Telemedicine, School-Based Psychiatry programs increase access to careMar. 21, 2019, 10:06 AM
by Kelsey Herbers
Vanderbilt University Medical Center’s School-Based Psychiatry Program is now offering telemedicine services for children and families who may have barriers to accessing appointments with a practitioner through traditional clinics.
The new program, which has been piloted over the last two years and officially launched at the beginning of the 2018-2019 school year, allows children who are receiving psychotherapy from one of Vanderbilt’s 27 embedded, master’s level therapists in 33 Metro Nashville Public Schools to meet with a practitioner via video conference for questions regarding medications.
The virtual visit enables a Child and Adolescent Psychiatry fellow or nurse practitioner to “meet” with the child, therapist and family simultaneously without having to travel to the school and without requiring the family to travel to a clinic.
“Using telemedicine reduces the amount of time providers spend driving between schools, which allows them to be more flexible in scheduling appointments,” said Cheryl Cobb, MD, medical director of Outpatient Services for Vanderbilt Behavioral Health, who also noted that practitioners would often arrive to a school for an appointment only to find the child stayed home sick.
“We really want families to be involved in these appointments, and that was difficult for them when we had such limited time intervals we could offer. Now, any day that we have available is available to every child we serve.”
Telemedicine sessions are conducted using laptops equipped with multidirectional microphones so multiple participants can speak without having to pass the computer. Since its official launch in August 2018, more than half of the program’s school-based medication visits have switched to the platform.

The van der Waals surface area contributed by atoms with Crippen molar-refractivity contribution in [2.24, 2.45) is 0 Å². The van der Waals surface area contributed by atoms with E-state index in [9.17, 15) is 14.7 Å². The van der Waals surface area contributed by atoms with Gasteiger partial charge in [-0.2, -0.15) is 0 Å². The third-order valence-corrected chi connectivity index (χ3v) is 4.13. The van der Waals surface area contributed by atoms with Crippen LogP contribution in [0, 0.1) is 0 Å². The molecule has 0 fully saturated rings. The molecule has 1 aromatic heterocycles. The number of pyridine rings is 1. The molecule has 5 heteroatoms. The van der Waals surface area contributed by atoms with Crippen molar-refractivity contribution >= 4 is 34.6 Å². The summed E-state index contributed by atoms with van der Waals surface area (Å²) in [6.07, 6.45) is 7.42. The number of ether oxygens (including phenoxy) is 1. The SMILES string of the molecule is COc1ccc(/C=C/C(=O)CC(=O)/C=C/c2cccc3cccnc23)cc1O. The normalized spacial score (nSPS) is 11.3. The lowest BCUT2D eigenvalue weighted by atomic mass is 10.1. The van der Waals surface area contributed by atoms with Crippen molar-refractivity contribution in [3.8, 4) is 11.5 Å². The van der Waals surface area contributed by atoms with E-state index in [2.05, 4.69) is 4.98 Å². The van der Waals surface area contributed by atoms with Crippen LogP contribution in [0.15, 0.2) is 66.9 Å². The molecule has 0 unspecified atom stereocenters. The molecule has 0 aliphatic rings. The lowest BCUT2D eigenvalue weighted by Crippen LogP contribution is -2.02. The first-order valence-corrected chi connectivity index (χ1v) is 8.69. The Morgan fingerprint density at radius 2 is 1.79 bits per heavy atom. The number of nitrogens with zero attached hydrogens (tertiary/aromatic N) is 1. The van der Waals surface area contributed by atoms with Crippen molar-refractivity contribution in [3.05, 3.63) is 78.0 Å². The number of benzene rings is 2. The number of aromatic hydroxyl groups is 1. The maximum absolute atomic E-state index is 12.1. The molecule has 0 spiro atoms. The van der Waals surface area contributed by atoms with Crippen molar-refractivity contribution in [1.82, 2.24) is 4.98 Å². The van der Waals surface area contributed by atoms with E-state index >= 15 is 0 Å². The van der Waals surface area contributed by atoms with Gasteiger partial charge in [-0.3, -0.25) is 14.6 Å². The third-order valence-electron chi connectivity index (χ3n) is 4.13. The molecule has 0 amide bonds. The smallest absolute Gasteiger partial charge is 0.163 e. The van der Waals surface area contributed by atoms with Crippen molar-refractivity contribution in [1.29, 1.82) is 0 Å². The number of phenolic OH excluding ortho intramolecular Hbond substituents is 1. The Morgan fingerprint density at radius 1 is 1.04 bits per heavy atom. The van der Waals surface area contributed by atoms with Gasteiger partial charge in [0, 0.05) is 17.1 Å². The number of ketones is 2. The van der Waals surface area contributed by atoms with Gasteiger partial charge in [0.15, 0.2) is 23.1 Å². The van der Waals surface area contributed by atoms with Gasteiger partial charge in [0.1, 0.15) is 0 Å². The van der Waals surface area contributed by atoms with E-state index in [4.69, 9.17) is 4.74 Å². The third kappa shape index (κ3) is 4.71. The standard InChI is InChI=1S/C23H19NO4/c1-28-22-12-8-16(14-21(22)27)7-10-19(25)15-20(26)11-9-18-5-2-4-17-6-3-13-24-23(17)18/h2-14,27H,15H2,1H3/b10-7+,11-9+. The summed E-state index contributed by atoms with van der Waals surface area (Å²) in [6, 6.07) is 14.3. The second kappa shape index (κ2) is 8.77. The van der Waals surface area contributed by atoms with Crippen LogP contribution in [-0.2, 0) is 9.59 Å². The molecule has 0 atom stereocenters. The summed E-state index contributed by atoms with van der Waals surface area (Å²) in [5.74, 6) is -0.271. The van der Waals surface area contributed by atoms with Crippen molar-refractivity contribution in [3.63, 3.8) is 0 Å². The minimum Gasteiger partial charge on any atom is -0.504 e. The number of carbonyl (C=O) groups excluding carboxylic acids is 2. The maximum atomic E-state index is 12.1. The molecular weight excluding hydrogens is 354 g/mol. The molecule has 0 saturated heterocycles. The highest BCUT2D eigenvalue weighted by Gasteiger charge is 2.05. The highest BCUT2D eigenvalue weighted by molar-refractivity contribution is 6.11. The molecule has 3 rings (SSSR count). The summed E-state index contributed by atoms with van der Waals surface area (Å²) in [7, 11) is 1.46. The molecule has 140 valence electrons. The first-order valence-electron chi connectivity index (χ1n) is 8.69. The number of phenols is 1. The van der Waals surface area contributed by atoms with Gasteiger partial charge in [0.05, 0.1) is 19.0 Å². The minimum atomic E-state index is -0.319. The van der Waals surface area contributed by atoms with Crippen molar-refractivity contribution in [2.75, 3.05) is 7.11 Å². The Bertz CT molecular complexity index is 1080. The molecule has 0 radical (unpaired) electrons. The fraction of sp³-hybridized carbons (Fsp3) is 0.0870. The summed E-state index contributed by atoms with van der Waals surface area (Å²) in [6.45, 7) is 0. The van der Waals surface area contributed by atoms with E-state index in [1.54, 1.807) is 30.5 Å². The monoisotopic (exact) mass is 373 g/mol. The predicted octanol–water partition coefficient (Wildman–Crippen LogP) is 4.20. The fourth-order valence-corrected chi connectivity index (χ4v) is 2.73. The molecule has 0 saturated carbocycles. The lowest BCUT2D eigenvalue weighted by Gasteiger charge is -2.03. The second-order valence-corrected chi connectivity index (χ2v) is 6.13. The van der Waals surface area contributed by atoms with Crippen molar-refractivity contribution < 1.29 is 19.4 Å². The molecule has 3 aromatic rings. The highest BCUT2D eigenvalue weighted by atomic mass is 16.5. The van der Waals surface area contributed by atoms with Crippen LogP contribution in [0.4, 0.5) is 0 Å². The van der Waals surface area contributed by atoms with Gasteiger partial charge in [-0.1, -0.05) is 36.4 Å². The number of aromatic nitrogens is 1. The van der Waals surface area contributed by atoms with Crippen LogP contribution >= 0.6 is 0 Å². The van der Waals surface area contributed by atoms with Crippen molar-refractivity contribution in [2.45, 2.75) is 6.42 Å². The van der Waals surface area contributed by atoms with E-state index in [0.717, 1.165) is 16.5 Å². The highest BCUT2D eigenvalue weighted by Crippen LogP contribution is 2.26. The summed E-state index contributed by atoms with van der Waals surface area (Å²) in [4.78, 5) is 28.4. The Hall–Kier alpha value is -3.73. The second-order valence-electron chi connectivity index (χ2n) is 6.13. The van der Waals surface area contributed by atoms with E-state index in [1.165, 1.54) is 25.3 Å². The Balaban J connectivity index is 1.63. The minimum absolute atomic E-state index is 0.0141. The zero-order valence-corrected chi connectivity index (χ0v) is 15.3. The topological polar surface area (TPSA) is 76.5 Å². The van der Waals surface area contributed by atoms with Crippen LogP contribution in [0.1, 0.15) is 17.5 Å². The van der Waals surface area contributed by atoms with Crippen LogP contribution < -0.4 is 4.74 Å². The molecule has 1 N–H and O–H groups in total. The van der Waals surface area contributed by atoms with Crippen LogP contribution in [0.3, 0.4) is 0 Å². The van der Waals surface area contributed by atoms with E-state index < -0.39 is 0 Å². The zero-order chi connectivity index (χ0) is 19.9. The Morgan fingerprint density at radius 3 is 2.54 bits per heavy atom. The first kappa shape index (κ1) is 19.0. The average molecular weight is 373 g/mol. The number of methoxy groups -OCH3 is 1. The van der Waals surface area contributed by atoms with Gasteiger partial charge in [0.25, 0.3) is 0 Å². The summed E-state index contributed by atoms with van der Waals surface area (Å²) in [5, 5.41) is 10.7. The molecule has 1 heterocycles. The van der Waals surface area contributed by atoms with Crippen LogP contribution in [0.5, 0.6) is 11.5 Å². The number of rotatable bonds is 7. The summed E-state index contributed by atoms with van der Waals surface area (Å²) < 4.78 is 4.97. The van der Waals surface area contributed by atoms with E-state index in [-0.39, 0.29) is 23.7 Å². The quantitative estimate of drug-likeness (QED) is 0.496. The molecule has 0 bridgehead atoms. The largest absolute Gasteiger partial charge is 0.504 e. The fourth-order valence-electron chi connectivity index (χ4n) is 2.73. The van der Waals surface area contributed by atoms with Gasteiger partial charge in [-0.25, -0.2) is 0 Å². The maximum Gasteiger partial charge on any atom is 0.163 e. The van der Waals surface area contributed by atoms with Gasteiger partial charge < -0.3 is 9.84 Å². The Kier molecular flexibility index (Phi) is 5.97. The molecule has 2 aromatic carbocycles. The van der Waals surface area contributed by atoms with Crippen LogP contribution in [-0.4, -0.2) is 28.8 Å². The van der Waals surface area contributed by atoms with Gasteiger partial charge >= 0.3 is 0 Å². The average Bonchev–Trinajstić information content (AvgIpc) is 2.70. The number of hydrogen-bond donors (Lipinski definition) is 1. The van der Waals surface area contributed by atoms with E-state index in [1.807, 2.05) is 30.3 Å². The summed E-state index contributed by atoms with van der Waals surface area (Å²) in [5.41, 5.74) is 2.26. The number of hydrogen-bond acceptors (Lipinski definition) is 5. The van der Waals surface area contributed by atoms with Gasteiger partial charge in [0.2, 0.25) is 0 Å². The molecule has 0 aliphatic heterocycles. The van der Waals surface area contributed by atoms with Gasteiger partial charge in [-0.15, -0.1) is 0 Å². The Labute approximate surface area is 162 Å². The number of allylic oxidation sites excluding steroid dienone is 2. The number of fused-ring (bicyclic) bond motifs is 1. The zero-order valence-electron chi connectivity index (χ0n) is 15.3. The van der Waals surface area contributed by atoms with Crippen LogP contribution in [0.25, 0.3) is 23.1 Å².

Vanderbilt’s School-Based Psychiatry Program aims to provide mental health services to underserved children across Davidson County. While many of the children seen by Vanderbilt therapists have experienced trauma and could benefit from psychiatric treatment, they may lack basic needs such as transportation, making it difficult for families to take them to appointments.
“If a family doesn’t have a car, how does their child get weekly psychotherapy?” said Cobb. “If the guardian is a great-grandma with her own health issues, how is she going to get the child to an appointment, and who’s going to watch the child’s siblings while she goes?”
Aside from increasing access to psychiatric services, the school-embedded therapy provides a better-informed approach to treatment.
“The therapist in the school knows which children are in trouble in the lunch room. They know which parents attend the parent-teacher conferences. When you’re in the clinic, you get a disproportionate picture — you get the parent’s perception of how their child is doing,” said Cobb.
According to Charity Ingersoll, LCSW, clinical director of Vanderbilt’s School-Based Programs, therapists can work with a child’s teacher to determine the best time of day for the child’s appointments, ensuring the least amount of impact on his or her core classes. By having appointments in the school building, children don’t have to miss class time traveling to and from a clinic, and guardians don’t have to take vacation time to pick their child up from school.
The approach can also strengthen the relationship between children and their teacher, leading to better outcomes.
“When children have a mental illness, it often presents as a behavioral issue,” said Cobb. “If you can shift the teacher’s view of that child from ‘He or she makes my life difficult’ to viewing them as a child who is hurting and doesn’t know how to express his or her feelings, everything else changes. The child won’t escalate as much because they’re treated differently. The behavior problems diminish, and the child starts to build better self-esteem.”
To participate in the School-Based Psychiatry Program, children must be referred by their parents, guardians or the school.